I came up again, and Matt told me I needed to lie down on the bottom of the lake, either on my side or my stomach, and reach all the way into the hole. I tried, and my hand brushed against the fish, but he was too far out of reach, even with half my shoulder wedged under the rock.
Matt tried, and he couldn’t reach it either, which made me feel a little bit better, so he grabbed a fishing pole from the boat while our other guide blocked the hole with his foot.
Using the pole, he pulled the fish closer to us, so it was within reach, and when we went under again I felt its head under my right hand. I let my hand slide down the monster’s nose and into its mouth. I grabbed its bottom lip—its “teeth”—rough like sand paper, and closed my fist around it, pulling the beast toward me. It was heavy, and I pulled again, dragging it out of its hiding spot, wrapping my left arm around its middle, feeling it thrash and bite my fingers as we broke the surface of the water.
I squealed and smiled and yelled and yeehawed, ecstatic at my catch—a 25-pounder (OK, 28), the biggest one of the day so far. I couldn’t believe what I’d just done, and I was already craving another go.
On my next attempt, which my guides told me would have me going after a smaller but feistier fish, I let Matt take me under the water, and I found the fish right away.
I reached inside a smaller hole, in a spot where the water was shallower, and felt the fish glide under my palm. I tried to grab it, searching for its snout, but I came up empty handed, my body still crouched in front of the hole, blocking my prey’s escape.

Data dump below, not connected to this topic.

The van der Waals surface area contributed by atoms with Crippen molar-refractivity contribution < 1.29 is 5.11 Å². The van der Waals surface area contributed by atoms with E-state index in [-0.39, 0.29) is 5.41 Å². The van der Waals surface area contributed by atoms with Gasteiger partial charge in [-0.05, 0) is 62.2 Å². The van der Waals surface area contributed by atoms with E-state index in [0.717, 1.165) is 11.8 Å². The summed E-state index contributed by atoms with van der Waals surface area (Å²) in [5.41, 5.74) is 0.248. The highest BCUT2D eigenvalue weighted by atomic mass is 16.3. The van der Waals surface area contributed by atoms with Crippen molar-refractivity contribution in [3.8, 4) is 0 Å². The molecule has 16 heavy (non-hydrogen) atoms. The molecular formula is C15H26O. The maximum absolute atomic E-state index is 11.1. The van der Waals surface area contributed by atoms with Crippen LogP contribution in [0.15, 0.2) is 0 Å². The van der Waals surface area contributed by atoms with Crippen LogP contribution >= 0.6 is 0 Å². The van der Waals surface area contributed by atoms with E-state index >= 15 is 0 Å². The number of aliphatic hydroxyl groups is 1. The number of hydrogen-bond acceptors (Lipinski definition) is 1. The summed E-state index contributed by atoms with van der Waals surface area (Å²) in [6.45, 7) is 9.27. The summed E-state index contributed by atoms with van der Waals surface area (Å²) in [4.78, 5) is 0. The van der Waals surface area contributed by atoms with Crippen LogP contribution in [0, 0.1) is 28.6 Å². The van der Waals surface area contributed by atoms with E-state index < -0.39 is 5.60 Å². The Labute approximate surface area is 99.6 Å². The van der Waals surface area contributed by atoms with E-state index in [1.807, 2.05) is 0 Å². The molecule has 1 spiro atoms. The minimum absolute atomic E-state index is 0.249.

Matt had moved away from me. I was doing this on my own, I’d decided, without really deciding. I furrowed my brow in stern determination and held my breath. My hands searched the water and again, I brushed the fish with my fingertips but couldn’t grasp it. I kicked my feet in frustration as I reached farther into the hole. When I couldn’t hold my breath any longer, I rose to the surface, still trapping the animal inside.
I didn’t wait long before going under again, but as soon as I reached out, I felt the fish glide beneath my belly and out of the hole, its tail flicking me in defiance as it made its escape to freedom.
I cursed when I came up for air, but really, I wasn’t bothered too much that he got away. I was proud at having taken control of my catch, at having the confidence to do it on my own. I got a few well-deserved pats on the back and “’atta girls” after climbing aboard the boat and I accepted them contentedly, unable to contain my wide, open-mouthed smile.
We were done for the evening—and for the season; the flathead catfish, which are the only ones the law allows you to take home and eat after you catch them, would finish spawning soon and vacate their underwater caves. The sun was beginning to set and we could see the dock from our perch across the lake. We’d each had two tries, and while only Lacie had caught two fish, we were all triumphant and glowing, less because we’d caught a few fish and more because we’d done it with our hands, without really knowing if we could do it at all. We’d done it in spite of our fears, and we’d conquered something our friends and families told us we were crazy for even attempting.
And, yes, we’d done it in makeup.
Originally published in This Land, Vol. 3, Issue 18. Sept. 15, 2012.